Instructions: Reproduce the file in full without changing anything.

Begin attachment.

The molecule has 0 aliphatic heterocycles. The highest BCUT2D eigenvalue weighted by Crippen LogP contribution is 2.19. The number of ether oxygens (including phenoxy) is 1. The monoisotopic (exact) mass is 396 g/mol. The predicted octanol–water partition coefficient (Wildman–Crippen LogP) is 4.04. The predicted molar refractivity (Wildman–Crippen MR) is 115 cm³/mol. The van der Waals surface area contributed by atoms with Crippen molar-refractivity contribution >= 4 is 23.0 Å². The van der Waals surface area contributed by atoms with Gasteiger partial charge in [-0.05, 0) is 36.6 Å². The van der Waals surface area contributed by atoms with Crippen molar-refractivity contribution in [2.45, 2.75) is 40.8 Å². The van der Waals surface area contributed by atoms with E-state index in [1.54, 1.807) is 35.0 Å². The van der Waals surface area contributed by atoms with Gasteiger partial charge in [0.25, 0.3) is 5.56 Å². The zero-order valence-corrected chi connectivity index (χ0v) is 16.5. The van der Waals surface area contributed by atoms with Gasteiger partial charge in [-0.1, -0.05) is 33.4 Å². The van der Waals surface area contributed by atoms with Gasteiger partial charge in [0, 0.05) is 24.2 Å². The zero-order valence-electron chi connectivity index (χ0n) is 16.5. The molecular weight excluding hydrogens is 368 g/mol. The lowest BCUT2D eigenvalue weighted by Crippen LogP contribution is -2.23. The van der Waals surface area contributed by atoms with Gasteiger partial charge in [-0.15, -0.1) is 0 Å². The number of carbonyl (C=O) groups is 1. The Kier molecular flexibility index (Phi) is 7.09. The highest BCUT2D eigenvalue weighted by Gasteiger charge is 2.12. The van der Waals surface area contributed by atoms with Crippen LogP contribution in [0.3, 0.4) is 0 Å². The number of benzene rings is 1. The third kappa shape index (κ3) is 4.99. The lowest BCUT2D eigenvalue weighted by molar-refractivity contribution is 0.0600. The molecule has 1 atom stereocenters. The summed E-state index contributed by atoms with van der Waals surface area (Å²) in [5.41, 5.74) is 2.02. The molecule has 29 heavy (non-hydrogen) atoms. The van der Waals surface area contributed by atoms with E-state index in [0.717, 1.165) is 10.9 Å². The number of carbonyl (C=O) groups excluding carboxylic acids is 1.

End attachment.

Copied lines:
The molecule has 0 aliphatic heterocycles. The highest BCUT2D eigenvalue weighted by Crippen LogP contribution is 2.19. The number of ether oxygens (including phenoxy) is 1. The monoisotopic (exact) mass is 396 g/mol. The predicted octanol–water partition coefficient (Wildman–Crippen LogP) is 4.04. The predicted molar refractivity (Wildman–Crippen MR) is 115 cm³/mol. The van der Waals surface area contributed by atoms with Crippen molar-refractivity contribution >= 4 is 23.0 Å². The van der Waals surface area contributed by atoms with Gasteiger partial charge in [-0.05, 0) is 36.6 Å². The van der Waals surface area contributed by atoms with Crippen molar-refractivity contribution in [2.45, 2.75) is 40.8 Å². The van der Waals surface area contributed by atoms with E-state index in [1.54, 1.807) is 35.0 Å². The van der Waals surface area contributed by atoms with Gasteiger partial charge in [0.25, 0.3) is 5.56 Å². The zero-order valence-corrected chi connectivity index (χ0v) is 16.5. The van der Waals surface area contributed by atoms with Gasteiger partial charge in [-0.1, -0.05) is 33.4 Å². The van der Waals surface area contributed by atoms with Gasteiger partial charge in [0, 0.05) is 24.2 Å². The zero-order valence-electron chi connectivity index (χ0n) is 16.5. The molecular weight excluding hydrogens is 368 g/mol. The lowest BCUT2D eigenvalue weighted by Crippen LogP contribution is -2.23. The van der Waals surface area contributed by atoms with Gasteiger partial charge in [-0.15, -0.1) is 0 Å². The number of carbonyl (C=O) groups is 1. The Kier molecular flexibility index (Phi) is 7.09. The highest BCUT2D eigenvalue weighted by Gasteiger charge is 2.12. The van der Waals surface area contributed by atoms with Crippen LogP contribution in [0.3, 0.4) is 0 Å². The number of benzene rings is 1. The third kappa shape index (κ3) is 4.99. The lowest BCUT2D eigenvalue weighted by molar-refractivity contribution is 0.0600. The molecule has 1 atom stereocenters. The summed E-state index contributed by atoms with van der Waals surface area (Å²) in [5.41, 5.74) is 2.02. The molecule has 29 heavy (non-hydrogen) atoms. The van der Waals surface area contributed by atoms with E-state index in [0.717, 1.165) is 10.9 Å². The number of carbonyl (C=O) groups excluding carboxylic acids is 1.